Although testosterone is commonly known as the male hormone, it’s present in both males and females throughout the lifespan. It plays an important role in the development and function of body organs like your brain, heart, blood vessels, bones and muscles. Your testosterone level dictates the development of gender-specific features such as facial hair, voice and genitalia.
Your pituitary gland is responsible for starting and regulating the production of testosterone in your body. When testosterone levels are low, the pituitary gland secretes a hormone known as luteinizing hormone, or LH. The LH travels to your adrenal glands to trigger testosterone production. If you’re a man, you also produce testosterone in your testicles. Women produce a smaller amount of testosterone in their ovaries.
Testosterone blood levels are done in medical laboratories as ordered by a physician or other healthcare provider. According to Lab Tests Online, you don’t need any special preparation for a testosterone blood test.
Male Testosterone Levels
According to MayoClinic.com, testosterone levels in men peak during the teen and early adult years, then decrease about 1 percent a year after age 30. A male infant starts out with less than 30 nanograms/deciliter, or ng/dL, in his blood, says the University of Michigan Health System. Teens between the ages of 14 and 15 years should have between 8 to 53 ng/dL of testosterone in their blood, while 16 to 19-year-olds average 200 to 970 ng/dL. Men in their 20s or 30s can expect to have a testosterone level of 270 to 1,080 ng/dL. From 40 to 59 years of age, testosterone levels drop to between 350 and 890 ng/dL. From 60 years on, a typical testosterone level in men is between 350 and 720 ng/dL.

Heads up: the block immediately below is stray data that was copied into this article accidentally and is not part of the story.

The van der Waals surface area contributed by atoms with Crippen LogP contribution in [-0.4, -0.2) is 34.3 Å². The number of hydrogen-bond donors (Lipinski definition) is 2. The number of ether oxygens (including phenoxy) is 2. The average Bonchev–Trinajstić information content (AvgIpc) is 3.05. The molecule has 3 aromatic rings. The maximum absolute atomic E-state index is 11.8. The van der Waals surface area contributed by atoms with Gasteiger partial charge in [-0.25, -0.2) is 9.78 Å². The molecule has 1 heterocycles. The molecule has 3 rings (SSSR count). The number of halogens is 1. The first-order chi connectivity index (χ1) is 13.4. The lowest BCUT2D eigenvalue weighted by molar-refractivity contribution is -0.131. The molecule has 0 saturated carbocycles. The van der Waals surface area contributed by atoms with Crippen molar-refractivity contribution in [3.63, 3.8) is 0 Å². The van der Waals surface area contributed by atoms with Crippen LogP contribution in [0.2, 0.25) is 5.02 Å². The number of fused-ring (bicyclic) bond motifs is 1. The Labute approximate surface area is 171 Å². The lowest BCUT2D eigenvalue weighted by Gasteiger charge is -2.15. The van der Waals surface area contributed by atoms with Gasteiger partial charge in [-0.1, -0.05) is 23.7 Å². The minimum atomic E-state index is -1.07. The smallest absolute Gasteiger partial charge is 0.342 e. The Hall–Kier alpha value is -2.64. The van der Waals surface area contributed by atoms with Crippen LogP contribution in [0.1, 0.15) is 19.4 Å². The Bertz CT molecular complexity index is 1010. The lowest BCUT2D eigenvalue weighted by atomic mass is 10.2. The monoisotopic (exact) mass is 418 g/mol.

Female Testosterone Levels
Testosterone levels are lower in females than in males, and women see a significant decrease after menopause. The University of Michigan Health System says a female infant should have less than 10 ng/dL in her blood. Between 7 and 9 years of age, the normal level is 1 to 12 ng/dL and from 10 to 13 years of age, a girl should have a testosterone level of 2 to 33 ng/dL. Levels in teens between the ages of 14 and 17 typically measure 8 to 53 ng/dL. In adult women, levels run between 10 and 70 ng/dL before menopause, dropping to 7 to 40 ng/dL after menopause.
Your doctor will consider your medical history when evaluating your testosterone level. Conditions such as alcoholism and liver disease can lower testosterone levels in men, according to Lab Tests Online. Medications like steroids can lower testosterone levels, while seizure drugs, estrogen and barbiturates can raise testosterone levels.